June 18, 2021



Did you see the story about Amazon’s human resources problems on the front page of the New York Times on Tuesday? Jeff Bezos was in the right place at the right time in the pandemic, with most of us relying significantly, if not 100%, on online shopping during the crisis and to this day, if my front porch is any indication. But there was a cost to being there – one that his people had to bear.

According to the Times, Amazon was able to grow so fast and furiously because it automated a lot of its HR practices in ways that ultimately backfired. Some team members got fired by mistake when they applied through these systems for leave during the pandemic, and they couldn’t get through to a real person on the phone. Some had problems with other benefits, such as disability. This was all taking place as workers feared that their lives were at risk if they caught COVID-19 – which some did. Ultimately, it was in this environment that workers started to come together to unionize in Alabama. They didn’t think management had their back. Their attempt didn’t succeed but it was a telling sign of where things stand.

The story really struck me as a parable about the importance of people. You can have the most efficient technology – and the largest footprint – in the world, but if you’re not treating your people well, the whole business falls apart. Every business, whether it provides a product or a service, is ultimately in the service business, and if we, as leaders, are not getting the people part right, we can’t serve clients/customers well, either. That is exactly what started happening at Amazon, which could not stay adequately staffed during COVID, amidst the problems the Times reported. Consumers started defecting and buying from Target, Walmart and other competitors.

Amazon has no doubt recovered, but the story brought to light a lot of other issues for its management team to solve. One former executive said the company didn’t want frontline workers to stay more than a few years – assuming people were inherently lazy and would slack off over time. These workers reported that Amazon did not give them as many opportunities to advance as white-collar workers on the management track. With many of the frontline workers people of color and the management team heavily white, the situation seemed to exacerbate racial disparities in the larger world of work.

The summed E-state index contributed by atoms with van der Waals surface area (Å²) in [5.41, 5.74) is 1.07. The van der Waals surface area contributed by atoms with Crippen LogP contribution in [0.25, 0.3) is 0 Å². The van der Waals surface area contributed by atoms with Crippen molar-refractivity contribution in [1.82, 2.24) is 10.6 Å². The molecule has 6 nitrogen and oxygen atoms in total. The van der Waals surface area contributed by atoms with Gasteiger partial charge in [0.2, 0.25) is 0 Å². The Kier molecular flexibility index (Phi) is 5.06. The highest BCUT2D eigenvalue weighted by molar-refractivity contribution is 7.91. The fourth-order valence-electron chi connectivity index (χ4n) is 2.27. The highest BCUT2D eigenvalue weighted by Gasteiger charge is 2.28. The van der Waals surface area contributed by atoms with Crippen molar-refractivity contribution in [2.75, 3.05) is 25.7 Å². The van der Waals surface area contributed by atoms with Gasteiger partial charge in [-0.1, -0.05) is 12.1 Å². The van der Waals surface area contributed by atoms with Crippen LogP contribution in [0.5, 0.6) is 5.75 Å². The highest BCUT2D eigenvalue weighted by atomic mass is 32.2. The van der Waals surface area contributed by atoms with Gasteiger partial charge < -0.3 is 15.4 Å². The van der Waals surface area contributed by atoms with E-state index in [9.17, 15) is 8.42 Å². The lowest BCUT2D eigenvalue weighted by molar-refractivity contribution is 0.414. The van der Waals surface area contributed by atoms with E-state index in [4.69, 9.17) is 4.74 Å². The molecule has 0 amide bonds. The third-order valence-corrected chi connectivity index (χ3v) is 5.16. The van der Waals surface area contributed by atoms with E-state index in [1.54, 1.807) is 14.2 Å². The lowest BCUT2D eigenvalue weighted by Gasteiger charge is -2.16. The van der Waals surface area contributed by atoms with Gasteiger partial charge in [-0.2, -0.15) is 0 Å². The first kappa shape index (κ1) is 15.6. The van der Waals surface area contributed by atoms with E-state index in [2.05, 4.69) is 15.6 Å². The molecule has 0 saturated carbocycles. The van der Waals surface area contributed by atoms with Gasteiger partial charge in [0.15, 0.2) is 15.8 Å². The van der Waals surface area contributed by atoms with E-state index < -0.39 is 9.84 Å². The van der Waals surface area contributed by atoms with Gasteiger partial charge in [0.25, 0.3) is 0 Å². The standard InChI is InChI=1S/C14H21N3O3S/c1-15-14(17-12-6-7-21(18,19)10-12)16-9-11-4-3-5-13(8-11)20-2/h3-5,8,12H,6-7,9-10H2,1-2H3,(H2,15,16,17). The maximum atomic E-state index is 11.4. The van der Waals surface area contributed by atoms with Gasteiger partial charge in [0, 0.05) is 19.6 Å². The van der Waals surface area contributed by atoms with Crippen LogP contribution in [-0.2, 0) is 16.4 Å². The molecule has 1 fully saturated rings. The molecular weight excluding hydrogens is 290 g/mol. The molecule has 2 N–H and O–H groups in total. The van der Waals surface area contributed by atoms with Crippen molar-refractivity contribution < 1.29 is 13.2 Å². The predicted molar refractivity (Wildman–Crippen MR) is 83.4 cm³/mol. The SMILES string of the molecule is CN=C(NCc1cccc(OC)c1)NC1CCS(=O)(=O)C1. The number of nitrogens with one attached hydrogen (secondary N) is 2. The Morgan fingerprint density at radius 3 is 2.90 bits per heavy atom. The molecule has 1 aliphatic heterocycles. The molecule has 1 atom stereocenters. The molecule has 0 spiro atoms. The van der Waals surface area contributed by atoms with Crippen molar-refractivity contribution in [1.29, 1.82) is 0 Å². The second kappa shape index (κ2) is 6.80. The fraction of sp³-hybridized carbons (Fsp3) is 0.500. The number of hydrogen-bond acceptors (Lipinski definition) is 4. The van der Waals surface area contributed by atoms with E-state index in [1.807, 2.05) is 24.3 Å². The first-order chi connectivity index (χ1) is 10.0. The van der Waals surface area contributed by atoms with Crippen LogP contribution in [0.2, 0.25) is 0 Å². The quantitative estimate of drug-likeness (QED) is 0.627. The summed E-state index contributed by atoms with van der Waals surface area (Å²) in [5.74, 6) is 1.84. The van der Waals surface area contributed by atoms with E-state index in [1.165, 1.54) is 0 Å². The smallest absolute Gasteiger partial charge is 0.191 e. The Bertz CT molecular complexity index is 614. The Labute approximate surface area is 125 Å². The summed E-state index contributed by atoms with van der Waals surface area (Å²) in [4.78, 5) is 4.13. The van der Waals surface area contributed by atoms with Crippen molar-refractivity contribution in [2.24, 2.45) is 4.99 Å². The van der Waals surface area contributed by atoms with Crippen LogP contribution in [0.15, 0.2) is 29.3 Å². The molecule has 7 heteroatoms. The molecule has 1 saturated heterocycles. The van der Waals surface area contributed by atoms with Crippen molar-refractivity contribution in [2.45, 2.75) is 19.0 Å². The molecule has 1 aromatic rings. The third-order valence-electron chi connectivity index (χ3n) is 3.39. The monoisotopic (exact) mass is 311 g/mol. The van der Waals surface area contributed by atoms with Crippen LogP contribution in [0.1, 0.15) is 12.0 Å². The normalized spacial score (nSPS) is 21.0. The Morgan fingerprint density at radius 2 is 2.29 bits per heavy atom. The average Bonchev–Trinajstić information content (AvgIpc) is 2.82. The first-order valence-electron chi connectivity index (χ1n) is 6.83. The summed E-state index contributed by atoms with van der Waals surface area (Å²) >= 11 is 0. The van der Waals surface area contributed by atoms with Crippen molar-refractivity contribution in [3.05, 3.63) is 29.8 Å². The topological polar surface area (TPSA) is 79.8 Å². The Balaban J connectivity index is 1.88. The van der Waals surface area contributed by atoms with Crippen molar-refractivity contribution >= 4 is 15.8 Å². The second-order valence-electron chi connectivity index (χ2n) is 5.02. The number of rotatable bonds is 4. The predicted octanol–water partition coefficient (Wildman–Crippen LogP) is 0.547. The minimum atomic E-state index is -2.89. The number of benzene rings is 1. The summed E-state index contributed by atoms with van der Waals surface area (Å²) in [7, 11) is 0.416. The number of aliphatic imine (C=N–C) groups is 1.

The story was a powerful reminder, as the economy opens back up at full throttle, of how important it’s going to be to create and maintain work environments where all workers feel appreciated and valued, whether they’re C-suite executives or field personnel. All companies, no matter what the industry, need to prioritize worker benefits, education, training and wellness – and make sure there are clear paths to success for everyone on their teams who wants that path.

We believe strongly in this at Marcum. That’s why we invest in Marcum University to keep our team on the cutting edge, DEI, and alternative work schedules for those who need flexibility. But I’m aware we can always do better and greatly value the input of our team on how we can support them.

It does seem that Amazon’s leadership has taken some of the workers’ complaints to heart. Bezos said in April that the company has committed to becoming “Earth’s best employer” (I thought that was Marcum’s role). That’s going to be important, given that Amazon is on track to become the country’s largest employer in a year or two. We’ll see how the story turns out, but in the meantime, all leaders can take heed from one of its disgruntled team member’s signs at a demonstration: “Treat your workers like your customers.” Without a great team, you’re toast.

Sunday is Father’s Day, but in the Weiner house we start today and celebrate Father’s Day Weekend. This is perhaps my favorite weekend of the year. It’s one of the few times during the year I can count on having all five of my children together in the same place, at the same time, for an extended period. And with the weather on Long Island looking to be as good as it gets all weekend, it will be an added plus. We will partake in all LI has to offer: boating, beach, pool, golf with my three sons, and my favorite — Father’s Day BBQ of steak and tuna, a Jeff Weiner classic. I’m truly blessed to be able to spend the weekend at home with Tracy and our children. It’s the best Father’s Day I could hope for. For you fathers out there, I hope your weekend or day is as good for you as I anticipate mine will be for me.